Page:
Steroid hormones secreted by fetal adrenocortical cells are considered to be a requirement for a fetus to maintain intrauterine life, but, to date, the regulation of steroid hormone secretion has not been studied in detail in the human fetal adrenal gland. In this study, we examined the immunolocalization of steroidogenic enzymes and their local regulation, including adrenal 4-binding protein (Ad4BP or NR5A1), steroidogenic acute regulatory protein (StAR), P450 cholesterol side-chain cleavage (P450scc or CYP11A1), P450 17α-hydroxylase/17,20-lyase (P450c17 or CYP17), 3β-hydroxysteroid dehydrogenase/isomerase (3β-HSD), P450 21 hydroxylase (P450c21 or CYP21), dehydroepiandrosterone sulfotransferase (DHEA-ST), P450 oxidoreductase and cytochrome b5, in the human fetal adrenal gland (n=31) obtained from fetuses ranging in ages from 14 to 40 weeks of gestation. Ad4BP immunoreactivity was detected in all adrenocortical zones throughout gestation, suggesting that this nuclear protein is likely to be essential in the development of the human adrenal. Immunoreactivity for StAR, P450scc, P450c21, P450 oxidoreductase and cytochrome b5 was detected only in fetal and transitional zone between 14 and 22 weeks of gestation, but was detected in all three zones after 23 gestational weeks. 3β-HSD immunoreactivity was not detected in any of the three cortical zones prior to 22 weeks of gestation, but became discernible in the transitional zone and definitive zone after 23 weeks. Immunoreactivity for P450c17 and DHEA-ST was detected in the transitional and fetal zones throughout gestation, but not in the definitive zone. These results suggest that the human adrenal cortex may produce dehydroepiandrosterone (DHEA) in the transitional and fetal zones throughout gestation, and cortisol in the transitional zone after the 23rd week of gestation.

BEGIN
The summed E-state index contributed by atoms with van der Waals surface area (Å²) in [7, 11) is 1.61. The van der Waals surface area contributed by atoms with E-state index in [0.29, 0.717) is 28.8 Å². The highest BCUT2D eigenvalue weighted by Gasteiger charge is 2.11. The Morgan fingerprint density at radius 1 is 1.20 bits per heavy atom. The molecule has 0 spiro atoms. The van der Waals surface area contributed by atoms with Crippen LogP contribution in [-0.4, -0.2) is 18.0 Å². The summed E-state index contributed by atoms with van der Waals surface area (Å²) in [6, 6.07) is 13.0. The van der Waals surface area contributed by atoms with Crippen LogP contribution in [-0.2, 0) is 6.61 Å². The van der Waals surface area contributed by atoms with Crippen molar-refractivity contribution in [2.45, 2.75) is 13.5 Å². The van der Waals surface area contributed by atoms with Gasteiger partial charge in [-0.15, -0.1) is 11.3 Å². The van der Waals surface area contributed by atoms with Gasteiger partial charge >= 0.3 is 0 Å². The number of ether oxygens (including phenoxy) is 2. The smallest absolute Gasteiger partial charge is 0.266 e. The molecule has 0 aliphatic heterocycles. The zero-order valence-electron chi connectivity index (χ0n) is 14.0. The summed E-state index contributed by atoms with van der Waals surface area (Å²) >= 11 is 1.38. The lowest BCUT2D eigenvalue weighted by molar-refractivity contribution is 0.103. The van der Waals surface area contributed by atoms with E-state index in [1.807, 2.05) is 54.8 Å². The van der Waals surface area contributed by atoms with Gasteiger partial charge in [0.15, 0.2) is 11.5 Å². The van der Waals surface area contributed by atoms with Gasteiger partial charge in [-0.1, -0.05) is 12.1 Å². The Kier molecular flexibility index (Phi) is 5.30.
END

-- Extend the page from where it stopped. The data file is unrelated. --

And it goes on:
ASJC Scopus subject areas
- Molecular Biology